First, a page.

Video terminal 100 most desirably is a color or black and white television set. It is believed that a considerable savings to a viewdata service customer can be achieved if the television set the customer already has can be employed to provide viewdata service. Other alternatives include color or black and white television signal monitors, liquid crystal display terminals, light emitting diode arrays, or video projections systems.

The alternative types of video terminal may necessitate the provision of various standard video signal inputs or the development and application of new formats. In addition, other countries have developed their own formats. When other formats of input video signals or other types of video terminals are employed, certain variations in the design of elements of the present video signal actuated switch may be required. These concerns will be addressed as the design of each element of the present video signal actuated switch is discussed.

A viewdata service terminal typifies a problem generally applicable to video home entertainment systems of any type comprising, for example, video games, home computer terminals, and video tape and disc recording and playing equipment. When the viewdata service customer wishes to view television channels received over TV antenna 106, the customer must make sure that an antenna or other switch connected at a lead-in terminal 107 on the rear of the video terminal 100 is in the appropriate position for RF reception. In addition, the user actuates on/off switch 101 of video terminal 100 and tunes the set to a desired RF channel.

For viewdata service operation, the user must set the antenna switch for local input by again reaching behind the video terminal. The user additionally must ensure that the television channel for viewdata service is selected which may be accomplished by means of a portable remote control unit.

With the application of the present video signal actuated switch, the presence of a video signal for display causes the switching of inputs to video terminal 100. In this manner, the user is saved the problem of having to reach around to the rear of the terminal to manually throw an antenna or other switch from one position to another.

Referring more particularly to FIG. 2, there is shown a general block diagram of the present video signal actuated switch. Similar reference characters are used in FIGS. 1, 2, 3, and 4 to represent similar elements whenever possible.

The video signal actuated switch comprises a circuit 200 for matching the impedance of an incoming video signal VS to the input impedance of the amplifier circuit 201. Impedance matching circuit 200 is generally designed to match a 75Ω video signal impedance. A 75Ω impedance is appropriate if the incoming video signal VS is (1) a National Television Standards Committee (NTSC) video signal, (2) a red, green, blue (RGB) video synchronization signal, or (3) a video signal in the European standard format. It is believed well known in the art that matching impedances promotes optimum transmission.

In certain telephone transmission applications, a 135Ω impedance is standard. In that application and other applications where some other impedance is specified, it is believed that impedance matching circuit 200 may be designed to match that particular impedance. In some situations, it may be possible to eliminate impedance matching circuit 200, as, for example, when a perfect match of the video signal VS to amplifier circuit 201 is not required or when RF modulator 206 provides a 75Ω or other required input impedance.

Amplifier circuit 201 is designed to present a high impedance to the output of impedance matching circuit 200. It is desirable that the video signal not be significantly degraded in quality or attenuated, because video signal VS is viewed on video terminal 100. Accordingly, amplifier circuit 201 serves a buffering function and also provides gain if required.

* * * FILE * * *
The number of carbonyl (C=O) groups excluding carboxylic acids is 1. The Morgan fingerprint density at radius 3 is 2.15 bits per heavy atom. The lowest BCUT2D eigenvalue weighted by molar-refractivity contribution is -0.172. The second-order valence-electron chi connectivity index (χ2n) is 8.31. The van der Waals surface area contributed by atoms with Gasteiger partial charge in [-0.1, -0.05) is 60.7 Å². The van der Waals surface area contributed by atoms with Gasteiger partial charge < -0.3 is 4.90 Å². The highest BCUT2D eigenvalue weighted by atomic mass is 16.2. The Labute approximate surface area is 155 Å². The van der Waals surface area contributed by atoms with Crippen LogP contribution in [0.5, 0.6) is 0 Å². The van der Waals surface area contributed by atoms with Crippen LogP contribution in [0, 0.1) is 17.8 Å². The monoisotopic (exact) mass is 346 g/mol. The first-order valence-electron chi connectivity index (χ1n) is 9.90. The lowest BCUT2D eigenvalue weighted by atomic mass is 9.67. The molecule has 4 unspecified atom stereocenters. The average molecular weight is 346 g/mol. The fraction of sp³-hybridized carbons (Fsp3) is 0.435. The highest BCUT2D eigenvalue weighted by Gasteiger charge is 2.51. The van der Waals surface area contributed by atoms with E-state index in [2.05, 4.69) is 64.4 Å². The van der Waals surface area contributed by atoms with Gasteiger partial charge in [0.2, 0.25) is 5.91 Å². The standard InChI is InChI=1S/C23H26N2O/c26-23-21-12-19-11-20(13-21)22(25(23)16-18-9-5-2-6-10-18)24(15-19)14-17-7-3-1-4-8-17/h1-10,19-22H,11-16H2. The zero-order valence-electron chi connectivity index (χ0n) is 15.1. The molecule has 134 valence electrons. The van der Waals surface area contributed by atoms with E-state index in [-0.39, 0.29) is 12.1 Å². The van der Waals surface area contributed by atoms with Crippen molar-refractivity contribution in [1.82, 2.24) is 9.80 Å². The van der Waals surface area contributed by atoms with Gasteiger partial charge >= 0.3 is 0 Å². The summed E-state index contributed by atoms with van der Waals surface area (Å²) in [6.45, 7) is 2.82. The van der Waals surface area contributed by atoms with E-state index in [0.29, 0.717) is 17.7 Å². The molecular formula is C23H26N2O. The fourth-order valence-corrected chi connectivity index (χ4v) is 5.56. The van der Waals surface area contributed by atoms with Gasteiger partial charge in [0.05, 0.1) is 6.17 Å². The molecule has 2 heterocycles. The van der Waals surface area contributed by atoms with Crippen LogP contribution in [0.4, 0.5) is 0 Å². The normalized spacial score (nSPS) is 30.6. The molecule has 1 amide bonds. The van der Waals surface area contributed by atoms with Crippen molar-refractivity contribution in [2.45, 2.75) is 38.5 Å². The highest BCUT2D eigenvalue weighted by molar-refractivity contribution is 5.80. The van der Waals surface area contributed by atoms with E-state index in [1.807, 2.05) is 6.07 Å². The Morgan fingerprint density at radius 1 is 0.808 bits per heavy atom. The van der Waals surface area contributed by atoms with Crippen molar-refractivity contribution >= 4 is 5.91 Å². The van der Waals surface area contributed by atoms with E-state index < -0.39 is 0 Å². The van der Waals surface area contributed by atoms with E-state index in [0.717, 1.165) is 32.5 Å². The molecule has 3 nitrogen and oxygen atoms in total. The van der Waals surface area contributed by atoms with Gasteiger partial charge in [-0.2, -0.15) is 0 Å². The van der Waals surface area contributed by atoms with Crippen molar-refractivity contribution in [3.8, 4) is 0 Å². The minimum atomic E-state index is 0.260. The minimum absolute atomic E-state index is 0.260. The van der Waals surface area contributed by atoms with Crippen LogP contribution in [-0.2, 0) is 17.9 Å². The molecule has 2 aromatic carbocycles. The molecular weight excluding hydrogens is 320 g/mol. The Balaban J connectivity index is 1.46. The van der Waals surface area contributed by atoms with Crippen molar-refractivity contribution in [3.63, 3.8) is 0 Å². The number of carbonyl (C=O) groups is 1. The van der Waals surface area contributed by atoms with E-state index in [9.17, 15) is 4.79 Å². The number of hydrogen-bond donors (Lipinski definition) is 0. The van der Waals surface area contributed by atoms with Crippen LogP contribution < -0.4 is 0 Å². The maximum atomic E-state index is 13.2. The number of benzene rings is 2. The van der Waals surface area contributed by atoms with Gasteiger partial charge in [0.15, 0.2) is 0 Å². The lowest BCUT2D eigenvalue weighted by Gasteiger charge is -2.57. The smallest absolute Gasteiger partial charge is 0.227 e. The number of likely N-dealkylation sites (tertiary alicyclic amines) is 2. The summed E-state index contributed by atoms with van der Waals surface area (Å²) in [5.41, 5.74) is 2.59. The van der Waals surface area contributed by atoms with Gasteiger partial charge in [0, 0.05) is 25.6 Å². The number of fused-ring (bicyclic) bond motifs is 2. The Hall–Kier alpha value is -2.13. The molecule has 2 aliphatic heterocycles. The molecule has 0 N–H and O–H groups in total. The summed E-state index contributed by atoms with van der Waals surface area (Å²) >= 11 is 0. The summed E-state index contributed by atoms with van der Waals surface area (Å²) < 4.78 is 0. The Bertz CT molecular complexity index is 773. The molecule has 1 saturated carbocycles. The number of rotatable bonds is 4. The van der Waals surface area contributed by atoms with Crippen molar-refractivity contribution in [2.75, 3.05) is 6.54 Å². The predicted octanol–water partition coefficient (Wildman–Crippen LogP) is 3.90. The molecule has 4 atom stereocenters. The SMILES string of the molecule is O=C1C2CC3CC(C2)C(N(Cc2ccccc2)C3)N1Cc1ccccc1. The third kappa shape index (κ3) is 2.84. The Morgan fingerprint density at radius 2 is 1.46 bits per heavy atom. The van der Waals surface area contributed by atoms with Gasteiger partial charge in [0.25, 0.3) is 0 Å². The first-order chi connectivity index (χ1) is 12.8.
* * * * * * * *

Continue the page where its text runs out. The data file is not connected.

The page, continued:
Filter circuit 201a tunes amplifier circuit 201 to a particular band of frequencies comprising a known component frequency of the particular incoming video signal VS. It is believed that, for any format of video signal VS, there is at least one component frequency that is always present. For example, the RGB and the NTSC composite video signal vertical and horizontal synchronization rates are 60 Hz and 15,750 Hz, respectively. Since the 15,750 Hz horizontal synchronization rate is inherently easier to amplify, it is probably a better choice than the 60 Hz vertical synchronization rate for the center tuning frequency of filter circuit 201a.

With respect to the European standard video signal, the vertical and horizontal synchronization rates are 50 Hz and 15,625 Hz, respectively. If a European standard video signal VS is applied, its particular tuning frequency for design of filter circuit 201a is probably best chosen at 15,625 Hz. Accordingly, it is believed most desirable to design filter circuit 201a to pass a band of frequencies between fifteen and sixteen thousand Hertz to achieve a universal application for the present video signal actuated switch.

Actuator circuit 202 provides a signal F to control circuit 203 responsive to the presence of an output from amplifier circuit 201. Accordingly, if video signal VS is present at the input of impedance matching circuit 200, then actuator circuit 200 provides signal F for operating control circuit 203. In addition, video signal VS if present is applied by a separate path to RF modulator 206.

Control circuit 203, responsive to the presence of signal F, provides power or control signal D for actuating RF modulator 206 and additionally provides control signal E to operate antenna switch 205. RF modulator 206 permits video signal VS to modulate a particular television channel frequency. Modulated television signal C is thereby provided to antenna switch 205. Any commercially known modulator circuit may be employed. One such circuit for operation at +12 volts, so that control signal D may be the same +12 volt signal as control signal E, is the Alps Model MK2 modulator.

DC power supply 204 provides DC voltage signal B to power control circuit 203 and amplifier circuit 201. In addition, power supply 204 provides DC voltage signal A to antenna switch 205 for maintaining antenna switch 205 in a particular state.